It may potentially wind up being just a fluke (although we don't think so), but Danica Patrick's Sprint Cup career-best seventh-place finish at Kansas Speedway last week could very well have been a significant turning point in her career.
For the good, that is.
And when she failed to win the Sprint fan vote for entry into this past Saturday's Sprint All-Star Race, beaten out by one of the longest of long shots, Josh Wise, the loss was actually good for Patrick and her career.
Sure, Patrick and her team would have liked to have taken part in the All-Star Race and had a shot at its $1 million first prize.
But for her not to be voted in for her popularity was an indicator that perhaps fans are starting to take her a bit more seriously for her performance behind the wheel and not so much for her popularity or looks.
Again, a good thing.
Following her finish at Kansas, when Patrick was interviewed on Fox, she had a definite deer-in-the-headlights look on her face, seemingly stunned that she had accomplished what the scoreboard said she had done.
She was like Steve Urkel in the old TV sitcom Family Matters who, when left with a befuddling predicament, would exclaim, "Did I do that?"
Yes, Danica did do that at Kansas, and she deserved to be applauded for a job well done.
Up until Kansas, Patrick had managed just one other top-10 finish in her brief one-plus season tenure in NASCAR Sprint Cup racing, that of course coming in the 2013 Daytona 500, when she started from the pole and finished a very respectable eighth.
And while the pole and finish at Daytona were impressive, they also became somewhat of an albatross around Patrick's neck.
With each passing race since and every mediocre or poor finish that followed, Patrick soon became unfairly tabbed by some with a reputation that what she did at Daytona would ultimately be a one-and-done showing for the remainder of her career—a one-hit wonder, if you will.
But her Kansas showing proved otherwise, as she was as competitive as she has ever been—not on a plate track, but rather on the most predominant type of track in the Cup series, and the kind where championships are borne from—namely, a 1.5-mile oval.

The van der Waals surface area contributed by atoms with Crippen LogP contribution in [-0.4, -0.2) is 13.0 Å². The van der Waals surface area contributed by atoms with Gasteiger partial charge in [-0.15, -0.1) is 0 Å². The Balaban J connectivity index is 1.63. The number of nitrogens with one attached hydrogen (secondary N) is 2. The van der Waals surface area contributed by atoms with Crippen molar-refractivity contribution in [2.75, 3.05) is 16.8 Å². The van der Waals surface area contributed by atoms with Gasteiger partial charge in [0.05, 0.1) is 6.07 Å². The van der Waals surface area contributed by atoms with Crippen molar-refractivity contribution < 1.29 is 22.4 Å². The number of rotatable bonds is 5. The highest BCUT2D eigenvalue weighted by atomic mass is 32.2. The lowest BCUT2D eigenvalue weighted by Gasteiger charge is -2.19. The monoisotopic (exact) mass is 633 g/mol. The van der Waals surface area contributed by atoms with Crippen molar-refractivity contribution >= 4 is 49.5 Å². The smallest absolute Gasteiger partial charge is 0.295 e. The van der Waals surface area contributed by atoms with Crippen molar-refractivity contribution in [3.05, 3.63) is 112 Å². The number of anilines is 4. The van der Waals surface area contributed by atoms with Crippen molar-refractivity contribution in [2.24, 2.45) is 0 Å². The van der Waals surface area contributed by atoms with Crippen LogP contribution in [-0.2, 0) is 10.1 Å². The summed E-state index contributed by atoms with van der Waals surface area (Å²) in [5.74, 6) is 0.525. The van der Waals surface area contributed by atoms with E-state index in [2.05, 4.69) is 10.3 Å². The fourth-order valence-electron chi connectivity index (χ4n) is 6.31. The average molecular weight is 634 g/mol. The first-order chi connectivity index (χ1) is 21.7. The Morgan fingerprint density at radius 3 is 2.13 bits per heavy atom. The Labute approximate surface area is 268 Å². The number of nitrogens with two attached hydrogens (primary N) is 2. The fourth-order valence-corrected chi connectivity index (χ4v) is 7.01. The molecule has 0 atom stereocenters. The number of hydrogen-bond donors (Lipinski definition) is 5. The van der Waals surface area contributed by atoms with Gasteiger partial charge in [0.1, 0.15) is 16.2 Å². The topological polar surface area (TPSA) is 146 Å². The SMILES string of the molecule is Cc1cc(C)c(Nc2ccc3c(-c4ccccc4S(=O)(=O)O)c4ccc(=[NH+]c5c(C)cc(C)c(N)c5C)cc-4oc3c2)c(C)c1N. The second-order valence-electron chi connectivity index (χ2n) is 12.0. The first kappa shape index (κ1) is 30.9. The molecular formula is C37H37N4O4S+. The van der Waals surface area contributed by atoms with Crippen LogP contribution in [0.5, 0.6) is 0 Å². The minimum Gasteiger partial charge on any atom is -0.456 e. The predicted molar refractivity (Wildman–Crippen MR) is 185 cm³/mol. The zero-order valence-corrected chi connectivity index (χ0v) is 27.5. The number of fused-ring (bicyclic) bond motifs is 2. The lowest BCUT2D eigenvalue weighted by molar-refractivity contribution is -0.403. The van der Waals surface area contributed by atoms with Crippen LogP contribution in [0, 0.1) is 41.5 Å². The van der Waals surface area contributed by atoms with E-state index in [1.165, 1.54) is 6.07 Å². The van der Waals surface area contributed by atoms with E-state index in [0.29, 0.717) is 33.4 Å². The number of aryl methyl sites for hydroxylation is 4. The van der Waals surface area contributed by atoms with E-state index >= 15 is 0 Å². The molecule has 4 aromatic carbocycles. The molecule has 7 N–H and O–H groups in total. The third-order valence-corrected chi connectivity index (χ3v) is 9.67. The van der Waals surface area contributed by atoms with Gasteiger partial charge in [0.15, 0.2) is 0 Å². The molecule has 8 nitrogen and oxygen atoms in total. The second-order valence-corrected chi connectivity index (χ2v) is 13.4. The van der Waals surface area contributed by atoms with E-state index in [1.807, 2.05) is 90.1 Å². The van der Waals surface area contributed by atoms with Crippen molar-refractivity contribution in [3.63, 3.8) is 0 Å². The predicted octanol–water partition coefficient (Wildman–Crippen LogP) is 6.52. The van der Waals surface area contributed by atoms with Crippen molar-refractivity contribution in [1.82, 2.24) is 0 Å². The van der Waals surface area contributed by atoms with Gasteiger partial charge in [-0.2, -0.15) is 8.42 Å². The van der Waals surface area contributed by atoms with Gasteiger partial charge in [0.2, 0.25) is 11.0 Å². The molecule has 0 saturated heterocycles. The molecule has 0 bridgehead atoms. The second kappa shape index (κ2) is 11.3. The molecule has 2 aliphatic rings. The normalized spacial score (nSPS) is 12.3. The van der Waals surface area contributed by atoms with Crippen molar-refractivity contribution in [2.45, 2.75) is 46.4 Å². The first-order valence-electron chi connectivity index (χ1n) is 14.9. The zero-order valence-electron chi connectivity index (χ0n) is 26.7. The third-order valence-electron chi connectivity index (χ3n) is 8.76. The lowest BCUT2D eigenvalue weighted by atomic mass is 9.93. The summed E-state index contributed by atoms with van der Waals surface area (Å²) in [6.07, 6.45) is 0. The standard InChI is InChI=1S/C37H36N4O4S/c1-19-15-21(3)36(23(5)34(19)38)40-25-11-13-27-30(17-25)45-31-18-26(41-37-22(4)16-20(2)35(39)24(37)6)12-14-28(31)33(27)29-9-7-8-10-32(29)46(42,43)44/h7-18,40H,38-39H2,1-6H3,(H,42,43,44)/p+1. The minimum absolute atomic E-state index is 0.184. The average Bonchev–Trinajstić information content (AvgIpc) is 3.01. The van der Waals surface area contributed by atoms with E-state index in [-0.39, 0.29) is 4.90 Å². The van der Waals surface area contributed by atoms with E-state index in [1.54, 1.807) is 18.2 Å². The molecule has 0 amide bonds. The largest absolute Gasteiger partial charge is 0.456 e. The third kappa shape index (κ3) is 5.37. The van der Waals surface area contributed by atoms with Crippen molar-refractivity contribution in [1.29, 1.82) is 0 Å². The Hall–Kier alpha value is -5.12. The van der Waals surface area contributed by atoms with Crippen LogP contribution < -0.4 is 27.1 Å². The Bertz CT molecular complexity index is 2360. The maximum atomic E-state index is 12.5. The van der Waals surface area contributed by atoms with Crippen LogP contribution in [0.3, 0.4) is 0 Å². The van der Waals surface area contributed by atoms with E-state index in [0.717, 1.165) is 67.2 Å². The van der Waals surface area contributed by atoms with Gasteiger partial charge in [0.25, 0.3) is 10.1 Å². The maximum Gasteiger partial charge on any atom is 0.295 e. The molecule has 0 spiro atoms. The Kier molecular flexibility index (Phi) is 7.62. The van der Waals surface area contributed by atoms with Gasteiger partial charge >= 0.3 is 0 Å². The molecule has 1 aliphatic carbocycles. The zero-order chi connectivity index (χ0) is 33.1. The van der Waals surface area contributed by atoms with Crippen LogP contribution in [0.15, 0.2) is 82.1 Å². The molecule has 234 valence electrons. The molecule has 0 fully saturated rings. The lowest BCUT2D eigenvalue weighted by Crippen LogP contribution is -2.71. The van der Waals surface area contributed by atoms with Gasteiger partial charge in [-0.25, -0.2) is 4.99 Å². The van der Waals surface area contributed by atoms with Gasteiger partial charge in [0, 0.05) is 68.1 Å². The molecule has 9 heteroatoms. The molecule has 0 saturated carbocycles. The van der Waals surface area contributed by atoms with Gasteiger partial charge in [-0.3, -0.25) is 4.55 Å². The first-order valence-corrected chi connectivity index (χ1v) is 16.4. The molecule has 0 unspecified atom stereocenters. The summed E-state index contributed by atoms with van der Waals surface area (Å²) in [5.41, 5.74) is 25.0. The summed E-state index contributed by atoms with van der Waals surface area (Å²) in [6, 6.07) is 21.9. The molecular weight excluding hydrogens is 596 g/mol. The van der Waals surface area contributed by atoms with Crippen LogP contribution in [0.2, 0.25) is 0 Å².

Up to now, Patrick has had some semblance of success—if you want to call top-20 or top-25 range successful—on short tracks like Bristol and Martinsville, as well as tracks where she had previously raced on during her former IndyCar days.
At Kansas, however, she finally was able to pull off a solid run from start to finish. She hung around the top 10 for much of the race, picked her spots and was smarter in passing attempts, and managed to avoid trouble.
Her Kansas finish was on top of a 14th-place finish at Fontana and an 18th-place showing at Bristol earlier this season. Those are far better performances than most of her showings last season.
Admittedly, she did earn a 12th, 13th, 14th and 17th in 2013 to go along with her eighth-place finish at Daytona that same season, but it took her 36 races to achieve those finishes.
We're only 11 races into the 2014 Sprint Cup season and she already has one top-10, a top-15 and a top-20 finish. If she can continue improving upon that pace, she mathematically could double the number of top-20 showings from last season by the end of this season, not to mention potentially finish in the top 20 in the overall standings.
Sure, there's a lot of "ifs" and "buts" and "maybes," but it's pretty clear that Patrick is finally getting what she's wanted from day one when she first jumped into a NASCAR stock car: respect and to be recognized for what she does on the racetrack and for not what she wears, how she looks in bikinis and commercials, or for whom she's dating.
Now we move on to yet another 1.5-mile track: this coming Sunday night's Coca-Cola 600 at Charlotte Motor Speedway, the longest and most grueling race on the Sprint Cup schedule.
Which Danica will show up? The one still riding the confidence high from Kansas, or the one who will fall back into old habits and have a mediocre race with an equally mediocre finish?
We're going to go with the former rather than the latter. And if she can continue at that rate, it may not be all that long before the deer-in-the-headlights look will be replaced by a "see, I knew I could do it" look.
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